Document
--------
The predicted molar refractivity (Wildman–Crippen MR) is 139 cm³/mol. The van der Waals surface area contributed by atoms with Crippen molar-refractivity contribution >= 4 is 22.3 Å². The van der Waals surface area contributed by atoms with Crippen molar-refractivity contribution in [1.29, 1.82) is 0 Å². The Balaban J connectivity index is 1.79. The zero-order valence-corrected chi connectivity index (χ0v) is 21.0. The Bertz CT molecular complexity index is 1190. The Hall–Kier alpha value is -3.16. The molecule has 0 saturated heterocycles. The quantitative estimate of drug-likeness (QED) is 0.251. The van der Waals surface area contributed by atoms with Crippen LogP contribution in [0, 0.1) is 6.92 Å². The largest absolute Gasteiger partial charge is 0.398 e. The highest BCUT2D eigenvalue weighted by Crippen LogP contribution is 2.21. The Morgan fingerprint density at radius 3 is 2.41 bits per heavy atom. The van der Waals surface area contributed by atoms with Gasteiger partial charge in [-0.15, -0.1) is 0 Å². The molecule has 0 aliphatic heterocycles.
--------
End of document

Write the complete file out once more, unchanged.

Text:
The predicted molar refractivity (Wildman–Crippen MR) is 139 cm³/mol. The van der Waals surface area contributed by atoms with Crippen molar-refractivity contribution >= 4 is 22.3 Å². The van der Waals surface area contributed by atoms with Crippen molar-refractivity contribution in [1.29, 1.82) is 0 Å². The Balaban J connectivity index is 1.79. The zero-order valence-corrected chi connectivity index (χ0v) is 21.0. The Bertz CT molecular complexity index is 1190. The Hall–Kier alpha value is -3.16. The molecule has 0 saturated heterocycles. The quantitative estimate of drug-likeness (QED) is 0.251. The van der Waals surface area contributed by atoms with Crippen LogP contribution in [0, 0.1) is 6.92 Å². The largest absolute Gasteiger partial charge is 0.398 e. The highest BCUT2D eigenvalue weighted by Crippen LogP contribution is 2.21. The Morgan fingerprint density at radius 3 is 2.41 bits per heavy atom. The van der Waals surface area contributed by atoms with Gasteiger partial charge in [-0.15, -0.1) is 0 Å². The molecule has 0 aliphatic heterocycles.